The radius of curvature of the slit-widening inhibiting section at the section across the innermost end of the slit, which is larger than that at the tubular part, is used because of the effect which is attainable with this configuration which prevents the slit from widening excessively even under high pressure which may be applied during writing and because it provides high elasticity. It will be understood that when the radius of curvature becomes larger, the elastic tips of the writing section separated by the slit will tend to be elastically deformed under writing pressure in directions forming smaller angles to a plane passing through the slit and the longitudinal axis of the tubular nib. This means that the larger the radius of curvature is, the smaller is the components of force tending to move the elastic tips away from each other. Tubular nibs formed integrally with front barrels tend to cause the writing hand of the user to slip toward the paper being written on due to the tapered tubular shape of the nib narrowing as one goes toward the tip. However, the provision of a flat section or a curved surface section with a large radius of curvature on the upper surface of the nib forms ridges between said curved surface and the surface of the tubular section of the nib, which, in turn, prevent the fingers of the user from slipping, especially when the ridges extend over the entire axial length of the nib. Slip prevention may further be effected by making the gripping section of the nib coarse such as by grooving, graining or honing, or coating it with a resin having a high coefficient of friction. The use of a curved surface is also effective for preventing the fountain pen from rolling.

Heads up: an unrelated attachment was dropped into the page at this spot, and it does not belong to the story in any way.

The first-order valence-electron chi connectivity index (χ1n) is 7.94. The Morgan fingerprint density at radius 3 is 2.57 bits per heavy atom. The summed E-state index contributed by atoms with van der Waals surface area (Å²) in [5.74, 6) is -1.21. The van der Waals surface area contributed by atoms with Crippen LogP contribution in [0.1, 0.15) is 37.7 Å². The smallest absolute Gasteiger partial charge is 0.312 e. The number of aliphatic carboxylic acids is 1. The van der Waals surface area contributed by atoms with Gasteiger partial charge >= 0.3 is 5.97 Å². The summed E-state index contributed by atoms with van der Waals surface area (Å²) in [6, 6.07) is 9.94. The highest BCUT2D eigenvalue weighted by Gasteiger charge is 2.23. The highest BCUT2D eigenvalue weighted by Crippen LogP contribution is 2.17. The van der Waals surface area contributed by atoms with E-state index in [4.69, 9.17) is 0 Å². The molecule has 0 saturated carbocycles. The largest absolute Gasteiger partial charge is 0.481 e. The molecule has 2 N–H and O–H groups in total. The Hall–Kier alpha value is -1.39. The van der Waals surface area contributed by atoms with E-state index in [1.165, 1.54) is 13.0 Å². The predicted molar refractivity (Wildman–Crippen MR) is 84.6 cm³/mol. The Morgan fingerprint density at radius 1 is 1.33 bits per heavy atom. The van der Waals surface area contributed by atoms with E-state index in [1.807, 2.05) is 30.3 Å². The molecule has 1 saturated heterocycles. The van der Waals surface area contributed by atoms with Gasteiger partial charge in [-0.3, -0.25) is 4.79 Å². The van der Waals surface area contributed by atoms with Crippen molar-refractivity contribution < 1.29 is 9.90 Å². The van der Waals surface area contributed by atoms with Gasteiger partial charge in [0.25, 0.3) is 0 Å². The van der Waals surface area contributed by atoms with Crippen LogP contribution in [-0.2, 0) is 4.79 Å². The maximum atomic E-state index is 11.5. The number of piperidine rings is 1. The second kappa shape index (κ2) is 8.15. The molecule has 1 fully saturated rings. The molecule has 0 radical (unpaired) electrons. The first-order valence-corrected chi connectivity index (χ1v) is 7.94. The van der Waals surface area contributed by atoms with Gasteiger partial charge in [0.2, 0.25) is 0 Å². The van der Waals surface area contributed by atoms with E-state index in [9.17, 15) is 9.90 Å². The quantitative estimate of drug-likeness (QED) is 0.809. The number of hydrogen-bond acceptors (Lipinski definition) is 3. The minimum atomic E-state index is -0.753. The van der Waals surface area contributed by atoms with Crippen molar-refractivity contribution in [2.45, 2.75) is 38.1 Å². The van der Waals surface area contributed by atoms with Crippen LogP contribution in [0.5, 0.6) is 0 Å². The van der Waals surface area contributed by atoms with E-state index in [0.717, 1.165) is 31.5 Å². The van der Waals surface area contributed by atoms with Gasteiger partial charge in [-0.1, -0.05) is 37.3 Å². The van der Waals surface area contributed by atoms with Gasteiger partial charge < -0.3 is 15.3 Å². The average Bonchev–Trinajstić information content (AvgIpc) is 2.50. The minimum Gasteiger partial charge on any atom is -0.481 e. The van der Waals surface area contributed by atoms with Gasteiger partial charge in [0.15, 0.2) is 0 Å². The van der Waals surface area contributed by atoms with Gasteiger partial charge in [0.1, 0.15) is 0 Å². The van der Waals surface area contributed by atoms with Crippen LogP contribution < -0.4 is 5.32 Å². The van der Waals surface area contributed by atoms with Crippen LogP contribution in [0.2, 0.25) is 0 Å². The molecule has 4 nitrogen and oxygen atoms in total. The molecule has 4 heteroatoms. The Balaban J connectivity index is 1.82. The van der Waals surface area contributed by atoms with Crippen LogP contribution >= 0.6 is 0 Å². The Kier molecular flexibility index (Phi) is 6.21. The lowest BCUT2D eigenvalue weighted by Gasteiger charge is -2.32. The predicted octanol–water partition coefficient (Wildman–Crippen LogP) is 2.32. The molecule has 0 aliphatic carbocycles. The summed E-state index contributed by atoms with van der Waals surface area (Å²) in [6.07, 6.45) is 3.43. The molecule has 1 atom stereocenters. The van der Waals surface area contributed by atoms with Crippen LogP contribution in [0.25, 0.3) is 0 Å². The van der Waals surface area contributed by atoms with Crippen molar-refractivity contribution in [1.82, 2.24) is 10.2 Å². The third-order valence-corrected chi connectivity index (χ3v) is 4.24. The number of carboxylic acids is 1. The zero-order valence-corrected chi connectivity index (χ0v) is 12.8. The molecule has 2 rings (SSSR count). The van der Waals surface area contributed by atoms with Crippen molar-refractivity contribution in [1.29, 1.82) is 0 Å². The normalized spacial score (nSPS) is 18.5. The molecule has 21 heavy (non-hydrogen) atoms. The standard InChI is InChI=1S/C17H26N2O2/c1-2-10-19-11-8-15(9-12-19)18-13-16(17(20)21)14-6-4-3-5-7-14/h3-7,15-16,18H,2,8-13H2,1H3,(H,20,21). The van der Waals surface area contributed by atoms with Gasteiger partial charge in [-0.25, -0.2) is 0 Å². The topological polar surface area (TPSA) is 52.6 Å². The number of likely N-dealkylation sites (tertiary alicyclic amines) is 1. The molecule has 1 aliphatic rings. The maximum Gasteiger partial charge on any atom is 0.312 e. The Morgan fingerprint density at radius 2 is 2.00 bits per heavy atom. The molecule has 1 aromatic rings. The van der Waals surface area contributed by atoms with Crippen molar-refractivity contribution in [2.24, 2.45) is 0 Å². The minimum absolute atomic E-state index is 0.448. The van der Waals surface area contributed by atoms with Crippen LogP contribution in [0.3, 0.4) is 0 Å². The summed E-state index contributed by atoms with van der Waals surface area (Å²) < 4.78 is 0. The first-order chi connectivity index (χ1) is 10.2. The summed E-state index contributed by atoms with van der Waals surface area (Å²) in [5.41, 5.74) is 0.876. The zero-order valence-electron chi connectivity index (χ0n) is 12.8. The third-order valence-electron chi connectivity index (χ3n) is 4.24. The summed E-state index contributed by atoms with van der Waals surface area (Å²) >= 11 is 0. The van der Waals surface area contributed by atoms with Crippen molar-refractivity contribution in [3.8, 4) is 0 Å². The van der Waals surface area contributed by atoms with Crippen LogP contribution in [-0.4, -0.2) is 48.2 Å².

The curved surface with a large radius of curvature which is formed on the nib in accord with the principles of this invention may extend from the writing section located on the upper surface of said nib to the end of the nib which is farthest from said writing section. It is desirable that the curved surface with a large radius of curvature extend at least from the innermost end of the slit to the writing end. In cases where the curved surface covers part of the region extending from the writing section to the rear-end of the nib, ridges are formed between said large curvature-radius curved surface or flat section and the tubular section of the nib. In this case, there is little chance that the interior of the cap in which the nib is inserted will come into contact with the nib slit, thus preventing the ink drawn by the slit from contaminating the inner wall of the cap. This is highly advantageous, since it prevents eventual ink contamination of the nib and the rear barrel to which the cap are attached. The abovementioned large radius of curvature surface provided on the nib may be of the same width from the end nearest to the tip of the nib to the other end, or may have a width larger at one end than that at the other end, i.e., wider at the end of the curved surface nearest the tip of the nib than at the other end, or vice versa. The length and width of such a large radius of curvature surface are selected depending upon the external diameter and material of the tube used. The nib shape can be formed by draw forming.